Monday, August 27, 2007

Clues About Gene Expression from Mice

The following paragraph appears at the linked article entitled Scientists Find Clue To Mechanisms Of Gene Signaling And Regulation, from Science Daily.

"Scientists have discovered a pattern in the DNA sequence of the mouse genome that may play a fundamental part in the way DNA molecules regulate gene expression. The research, led by Emory University scientists along with colleagues at Jacobs University, Bremen, Germany, will be published in the August 22 Advance Online publication of the journal Nature."

The article then focuses on epigenetics; a phenomenon involving the regulation of gene expression. An epigenetic process called methylation is a means by which genes are silenced. Methylation involves the addition of a methyl group to DNA. Histone proteins, in the vicinity of DNA, can also undergo methylation. This is another means of gene regulation.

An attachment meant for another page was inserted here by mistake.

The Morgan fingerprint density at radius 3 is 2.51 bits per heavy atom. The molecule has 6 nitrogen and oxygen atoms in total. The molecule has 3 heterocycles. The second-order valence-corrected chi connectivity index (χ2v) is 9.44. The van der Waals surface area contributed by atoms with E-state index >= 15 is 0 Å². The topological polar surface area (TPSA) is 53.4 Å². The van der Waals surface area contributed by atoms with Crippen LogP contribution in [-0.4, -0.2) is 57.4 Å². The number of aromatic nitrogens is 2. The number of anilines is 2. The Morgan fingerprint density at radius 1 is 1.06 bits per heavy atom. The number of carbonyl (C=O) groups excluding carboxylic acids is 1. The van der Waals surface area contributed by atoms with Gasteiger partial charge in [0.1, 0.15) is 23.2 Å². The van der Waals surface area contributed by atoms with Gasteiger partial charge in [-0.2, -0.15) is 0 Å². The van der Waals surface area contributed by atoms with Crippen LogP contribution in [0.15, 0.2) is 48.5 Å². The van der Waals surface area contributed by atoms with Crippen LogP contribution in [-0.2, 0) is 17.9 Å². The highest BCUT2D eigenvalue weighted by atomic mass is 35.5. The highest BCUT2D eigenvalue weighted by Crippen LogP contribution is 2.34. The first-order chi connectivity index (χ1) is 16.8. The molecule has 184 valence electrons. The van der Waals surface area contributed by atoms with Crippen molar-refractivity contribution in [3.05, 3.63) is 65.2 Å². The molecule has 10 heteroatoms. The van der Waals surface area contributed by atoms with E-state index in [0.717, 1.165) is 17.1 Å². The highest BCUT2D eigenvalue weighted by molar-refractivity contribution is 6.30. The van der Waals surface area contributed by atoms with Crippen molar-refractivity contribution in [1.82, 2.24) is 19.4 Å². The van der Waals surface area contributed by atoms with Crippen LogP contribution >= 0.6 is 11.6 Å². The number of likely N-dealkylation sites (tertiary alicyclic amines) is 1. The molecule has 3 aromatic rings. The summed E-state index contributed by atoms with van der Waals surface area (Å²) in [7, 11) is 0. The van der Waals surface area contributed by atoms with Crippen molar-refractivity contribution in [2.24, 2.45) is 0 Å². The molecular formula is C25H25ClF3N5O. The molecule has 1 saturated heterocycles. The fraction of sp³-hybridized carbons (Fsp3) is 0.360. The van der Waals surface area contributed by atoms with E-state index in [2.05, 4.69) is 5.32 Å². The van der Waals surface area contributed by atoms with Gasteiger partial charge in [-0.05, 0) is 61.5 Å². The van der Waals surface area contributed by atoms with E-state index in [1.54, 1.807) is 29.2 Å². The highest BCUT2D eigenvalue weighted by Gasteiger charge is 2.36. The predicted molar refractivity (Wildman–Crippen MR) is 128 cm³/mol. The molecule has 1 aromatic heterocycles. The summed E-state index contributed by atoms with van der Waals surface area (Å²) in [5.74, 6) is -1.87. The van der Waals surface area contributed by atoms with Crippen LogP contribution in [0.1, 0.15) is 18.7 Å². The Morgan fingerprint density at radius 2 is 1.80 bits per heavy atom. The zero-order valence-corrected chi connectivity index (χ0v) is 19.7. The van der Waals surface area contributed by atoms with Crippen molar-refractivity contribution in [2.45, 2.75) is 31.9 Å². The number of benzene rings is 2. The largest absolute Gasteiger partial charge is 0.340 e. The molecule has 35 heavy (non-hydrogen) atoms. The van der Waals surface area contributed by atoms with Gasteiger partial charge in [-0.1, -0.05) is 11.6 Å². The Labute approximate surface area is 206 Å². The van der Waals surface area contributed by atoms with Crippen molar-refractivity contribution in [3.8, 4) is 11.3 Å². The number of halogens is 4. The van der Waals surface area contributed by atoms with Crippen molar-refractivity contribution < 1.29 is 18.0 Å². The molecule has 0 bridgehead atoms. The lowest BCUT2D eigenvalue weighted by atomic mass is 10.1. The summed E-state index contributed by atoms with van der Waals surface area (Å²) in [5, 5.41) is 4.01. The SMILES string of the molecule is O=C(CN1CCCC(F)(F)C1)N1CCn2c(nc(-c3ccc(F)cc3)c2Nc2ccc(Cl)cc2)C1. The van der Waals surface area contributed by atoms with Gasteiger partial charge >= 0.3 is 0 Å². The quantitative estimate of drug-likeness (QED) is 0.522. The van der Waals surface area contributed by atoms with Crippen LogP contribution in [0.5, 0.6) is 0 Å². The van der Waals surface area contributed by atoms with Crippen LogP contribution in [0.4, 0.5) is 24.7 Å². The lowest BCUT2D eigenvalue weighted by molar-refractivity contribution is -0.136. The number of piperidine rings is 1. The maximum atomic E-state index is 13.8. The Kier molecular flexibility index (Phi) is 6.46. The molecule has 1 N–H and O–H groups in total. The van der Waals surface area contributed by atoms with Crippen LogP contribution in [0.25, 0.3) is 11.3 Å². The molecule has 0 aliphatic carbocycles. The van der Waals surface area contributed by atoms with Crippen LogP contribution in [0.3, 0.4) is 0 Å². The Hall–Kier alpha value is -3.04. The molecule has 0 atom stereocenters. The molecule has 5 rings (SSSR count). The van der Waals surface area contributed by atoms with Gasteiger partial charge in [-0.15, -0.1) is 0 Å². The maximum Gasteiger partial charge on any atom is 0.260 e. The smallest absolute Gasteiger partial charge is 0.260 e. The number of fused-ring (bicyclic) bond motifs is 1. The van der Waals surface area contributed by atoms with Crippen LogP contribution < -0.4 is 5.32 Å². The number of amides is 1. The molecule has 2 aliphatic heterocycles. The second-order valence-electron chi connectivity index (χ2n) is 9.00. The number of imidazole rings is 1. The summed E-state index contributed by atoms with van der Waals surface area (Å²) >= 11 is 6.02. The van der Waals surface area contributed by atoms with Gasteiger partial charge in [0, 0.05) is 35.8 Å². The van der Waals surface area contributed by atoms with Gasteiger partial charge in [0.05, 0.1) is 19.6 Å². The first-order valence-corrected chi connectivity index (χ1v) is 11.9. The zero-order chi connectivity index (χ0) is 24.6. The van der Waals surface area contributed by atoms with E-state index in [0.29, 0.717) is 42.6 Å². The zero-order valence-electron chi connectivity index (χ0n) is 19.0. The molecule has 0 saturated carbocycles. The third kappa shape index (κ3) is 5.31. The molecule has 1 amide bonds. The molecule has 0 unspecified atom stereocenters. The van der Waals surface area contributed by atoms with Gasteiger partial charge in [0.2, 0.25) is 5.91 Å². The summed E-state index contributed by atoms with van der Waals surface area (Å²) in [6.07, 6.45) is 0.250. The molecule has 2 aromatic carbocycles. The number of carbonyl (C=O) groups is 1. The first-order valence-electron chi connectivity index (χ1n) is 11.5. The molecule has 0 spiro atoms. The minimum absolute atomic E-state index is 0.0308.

A particular type of gene expression known as imprinting entails the expression of only one allele- one of a pair of genes. Normally both copies are expressed. Imprinting occurs when one allele is methylated, and thus silenced, and the other allele is expressed. Areas of the brain where genes are imprinted are called differentially methylated regions. The Emory and Bremen researchers, referred to in the article, believe that there is a biochemical pattern which acts as a signal indicating that a gene should be imprinted by an epigenetic mechanism. So what does the pattern look like? It appears to be a repetitious pattern of eight to ten base pairs between two CG dinucleotides. Researchers believe the message of the signal involves the location wherein differential methylation should occur. Researchers had studied the mouse genome.

The paper's authors include Emory chemistry graduate student Da Jia as well as Emory biochemist Xing Zhang and Renata Jurkowska and Albert Jeltsch from Jacobs University Bremen.

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